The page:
HOUSTON, Nov. 14 -- The front-month crude futures contract dropped more than $3/bbl to the lowest level in nearly 2 weeks Nov. 13 on the New York market after the International Energy Agency in Paris reduced its estimates of global oil demand for the fourth quarter through 2008.
"The march to $100/bbl oil has fizzled," said analysts in the Houston office of Raymond James & Associates Inc.
Citing higher prices, weaker-than-expected economic data from both the US and the former Soviet Union, and delays in restocking European heating oil, the IEA reduced its projected fourth quarter demand for crude by 500,000 b/d. The organization also reduced its 2008 demand estimate by 300,000 b/d. IEA now estimates world demand for crude will average 85.7 million b/d in 2007, up 1.2% from 2006 levels. It's projecting demand for 87.7 million b/d in 2008, up 2.3% from 2007.
Reduction of IEA's demand estimates came just days before a special meeting of Organization of Petroleum Exporting Countries ministers scheduled Nov. 17-18 in Riyadh to discuss the market impact of a slowing economy and weak US dollar. IEA revisions "leave market participants in a greater guessing game as to whether a further increase in OPEC [production] is likely" at the group's regular meeting Dec. 5 in Abu Dhabi, said Olivier Jakob, managing director of Petromatrix GMBH, Zug, Switzerland.
Media reports indicate the 12 OPEC members aside from Iraq and Angola produced 31.1 million b/d of crude in October, an increase of 350,000 b/d above September production. However, Raymond James analysts said, "Many still believe that the world is going to need more oil from OPEC over the next 2-3 quarters. US Secretary of Energy Samuel Bodman recently called for OPEC to increase production, citing lack of evidence of a slowdown in oil demand in the US."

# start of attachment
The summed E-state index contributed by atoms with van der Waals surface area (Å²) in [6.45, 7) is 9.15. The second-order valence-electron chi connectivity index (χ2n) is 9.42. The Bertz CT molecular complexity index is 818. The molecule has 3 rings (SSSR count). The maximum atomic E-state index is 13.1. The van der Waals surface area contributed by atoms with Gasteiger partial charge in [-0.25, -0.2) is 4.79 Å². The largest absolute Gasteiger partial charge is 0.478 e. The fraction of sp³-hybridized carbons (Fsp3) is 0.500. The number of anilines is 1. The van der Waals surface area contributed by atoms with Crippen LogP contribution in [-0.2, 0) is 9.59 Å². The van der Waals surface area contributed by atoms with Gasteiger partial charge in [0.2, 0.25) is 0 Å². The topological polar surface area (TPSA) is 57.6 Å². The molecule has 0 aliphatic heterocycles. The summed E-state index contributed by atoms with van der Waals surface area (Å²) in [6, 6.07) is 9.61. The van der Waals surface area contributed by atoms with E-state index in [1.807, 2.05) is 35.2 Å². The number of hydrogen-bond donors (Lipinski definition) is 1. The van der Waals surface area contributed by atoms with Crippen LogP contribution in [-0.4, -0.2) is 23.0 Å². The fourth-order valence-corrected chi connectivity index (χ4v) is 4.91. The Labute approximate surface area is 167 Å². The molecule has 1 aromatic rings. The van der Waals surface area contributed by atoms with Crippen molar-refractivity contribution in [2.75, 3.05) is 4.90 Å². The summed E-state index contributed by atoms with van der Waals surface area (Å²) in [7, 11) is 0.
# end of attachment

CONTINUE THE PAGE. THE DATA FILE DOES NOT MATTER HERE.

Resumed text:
Raymond James reported, "In the US, gasoline demand is still growing, but the growth rate has been slowed considerably. And with gasoline prices still playing catch-up to the recent run-up in crude, analysts worry that as gasoline prices rise, demand growth will continue to fall."
Jakob said, "With [benchmark US crude prices] stalling in the last 3 days of last week and correcting the first 2 days of this week, the technical momentum is starting to shift to the downside." He said the crude futures market "will need to show some strong rebounding action today or risk facing a confirmed momentum shift."
The December contract for benchmark US light, sweet crudes fell $3.45 to $91.17/bbl Nov. 13 on the New York Mercantile Exchange. The January contract dropped $3.32 to $90.20/bbl. On the US spot market, West Texas Intermediate was down $3.45 to $91.18/bbl. The December contract for reformulated blend stock for oxygenate blending (RBOB) lost 9.98¢ to $2.32/gal on NYMEX. Heating oil for the same month retreated 8¢ to $2.50/gal.
The December natural gas contract declined 1.2¢ to $7.95/MMbtu on NYMEX. On the US spot market, however, gas at Henry Hub, La., escalated by 30.5¢ to $7.15/MMbtu. Raymond James analysts said, "Natural gas is hovering in the $8/Mcf range, as conflicting winter weather forecasts have left the market mixed."
In London, the December IPE contract for North Sea Brent crude dropped $3.15 to $88.83/bbl. The December gas oil contract fell $22 to $791.25/tonne.
The average price for OPEC's basket of 12 reference crudes lost $1.96 to $86.84/bbl on Nov. 13.
Contact Sam Fletcher at firstname.lastname@example.org.